The peace movement was spurred on by the power of the student movement, notes Hayden, and the eroding memory of the peace movement’s strength and power parallels that of the eroding memory of the student movement’s strength and power. Despite intense divisions and faction-fighting, the student movement of the ’60s succeeded in pouring millions of people into the streets in marches, taking over entire campuses, mobilizing thousands on a day’s notice, and confronting armed troops and national guardsmen on their campuses. And they did it, Hayden notes wryly, without social media or instantaneous communications of any sort. Even without advanced technology, they were able to mobilize and organize just as quickly. It speaks to the power of movement building and commitment. “Instead of today’s blizzard of social media, something was in the air itself — an interpersonal connectedness far deeper than bulk communication without soul,” he writes.
Another myth Hayden confronts is that of public opinion. Conventional narrative suggests that protestors were a minority — students, hippies — and most of the public supported the war (or remained ambivalent) at least until near its end. Opinion polls and other research, however, show that public opinion turned against the war very early on. It was waged in opposition to public sentiment, by a government that flagrantly ignored public opinion, and only made lip-service to appease or manipulate public opinion briefly around election time. But the war, he says, was deeply unpopular and opposed by the American public from early on.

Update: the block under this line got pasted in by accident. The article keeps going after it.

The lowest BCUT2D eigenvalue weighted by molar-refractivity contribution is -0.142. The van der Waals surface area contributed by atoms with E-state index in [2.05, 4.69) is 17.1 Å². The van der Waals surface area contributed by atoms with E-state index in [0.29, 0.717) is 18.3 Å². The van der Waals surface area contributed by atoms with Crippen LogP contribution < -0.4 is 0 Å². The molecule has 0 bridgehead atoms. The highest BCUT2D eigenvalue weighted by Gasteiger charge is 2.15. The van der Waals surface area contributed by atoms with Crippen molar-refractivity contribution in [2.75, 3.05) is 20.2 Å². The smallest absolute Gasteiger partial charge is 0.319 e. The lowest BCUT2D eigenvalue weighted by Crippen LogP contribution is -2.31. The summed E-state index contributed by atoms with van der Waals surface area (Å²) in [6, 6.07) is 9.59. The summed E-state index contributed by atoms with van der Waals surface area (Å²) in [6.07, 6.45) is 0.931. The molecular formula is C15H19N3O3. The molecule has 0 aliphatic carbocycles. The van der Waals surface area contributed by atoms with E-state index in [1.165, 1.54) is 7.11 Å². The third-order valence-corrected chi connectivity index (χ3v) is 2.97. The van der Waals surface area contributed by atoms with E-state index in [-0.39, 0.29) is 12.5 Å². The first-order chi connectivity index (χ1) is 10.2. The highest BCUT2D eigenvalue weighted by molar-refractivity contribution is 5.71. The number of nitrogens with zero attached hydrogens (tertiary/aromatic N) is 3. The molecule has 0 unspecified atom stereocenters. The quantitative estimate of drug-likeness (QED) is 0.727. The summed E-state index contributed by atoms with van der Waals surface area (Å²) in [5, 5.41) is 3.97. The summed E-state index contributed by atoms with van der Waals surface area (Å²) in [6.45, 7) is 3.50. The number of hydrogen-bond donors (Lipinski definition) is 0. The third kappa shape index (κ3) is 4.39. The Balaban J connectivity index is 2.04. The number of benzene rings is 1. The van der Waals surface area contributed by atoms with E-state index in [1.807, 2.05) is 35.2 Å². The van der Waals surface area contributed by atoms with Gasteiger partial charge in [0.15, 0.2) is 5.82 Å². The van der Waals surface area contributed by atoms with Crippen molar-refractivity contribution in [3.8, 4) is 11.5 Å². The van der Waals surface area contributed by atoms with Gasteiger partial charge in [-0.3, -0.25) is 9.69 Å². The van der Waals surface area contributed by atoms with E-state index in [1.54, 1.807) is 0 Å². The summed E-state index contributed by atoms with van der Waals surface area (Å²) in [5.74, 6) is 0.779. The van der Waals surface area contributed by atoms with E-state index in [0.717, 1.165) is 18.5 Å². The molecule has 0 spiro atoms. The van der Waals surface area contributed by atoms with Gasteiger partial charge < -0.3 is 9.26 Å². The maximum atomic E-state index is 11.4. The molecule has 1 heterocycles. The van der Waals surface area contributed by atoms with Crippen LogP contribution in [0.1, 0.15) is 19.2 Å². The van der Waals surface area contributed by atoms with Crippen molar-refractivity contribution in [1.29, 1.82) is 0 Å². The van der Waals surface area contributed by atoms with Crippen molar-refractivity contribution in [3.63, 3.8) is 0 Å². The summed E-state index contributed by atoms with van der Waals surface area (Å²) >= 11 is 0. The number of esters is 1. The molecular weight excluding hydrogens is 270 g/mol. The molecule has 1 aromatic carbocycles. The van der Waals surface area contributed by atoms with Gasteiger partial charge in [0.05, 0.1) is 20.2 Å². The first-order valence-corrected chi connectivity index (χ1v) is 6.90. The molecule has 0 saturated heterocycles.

Another important aspect we must remember about the war, he rages, is its “thoroughgoing racism”. This manifested of course in the racist depictions and slurs aimed at the Vietnamese (which parallels today with the racism aimed at Arabs and Muslims). The war’s memory is racially biased, too. Even today, the South Vietnamese soldiers who were recruited, trained and fought for the US against Communist North Korea are ignored by the US government, which refuses to acknowledge them. Roughly 300,000 South Vietnamese died fighting for America, and the US government refuses to acknowledge them out of fear that it could become liable for paying benefits to their families.
But on another level, the Vietnam War also offered an opportunity to perpetuate racism in the US. A disproportionately high number of those recruited and killed during the war were African-Americans, Hispanics, and Puerto Ricans. The draft coincided with a period of renewed civil rights struggle and inner city uprisings by racialized minorities in America, and both the war and the draft were eagerly championed by segregationist and white supremacist politicians. They saw it as a way to target an increasingly restive non-white population.
This is also why the civil rights movement became a key ally to the peace movement, recognizing the inherent racism of the war, both in terms of who it targeted and who it sacrificed. The war threatened not only Asians: it threatened America’s racialized communities, too.
It was also a colonial war. Hayden notes that the tactics used by the US — trying to divide Vietnamese ethnic groups and play them off against each other, bribing ethnic minorities to join them as allies, signing treaties and then breaking them whenever convenient — echoes tactics used by other colonial powers in Africa and Asia, and was not unlike the US government’s strategy for undermining Native Americans: broken treaties and sowing division.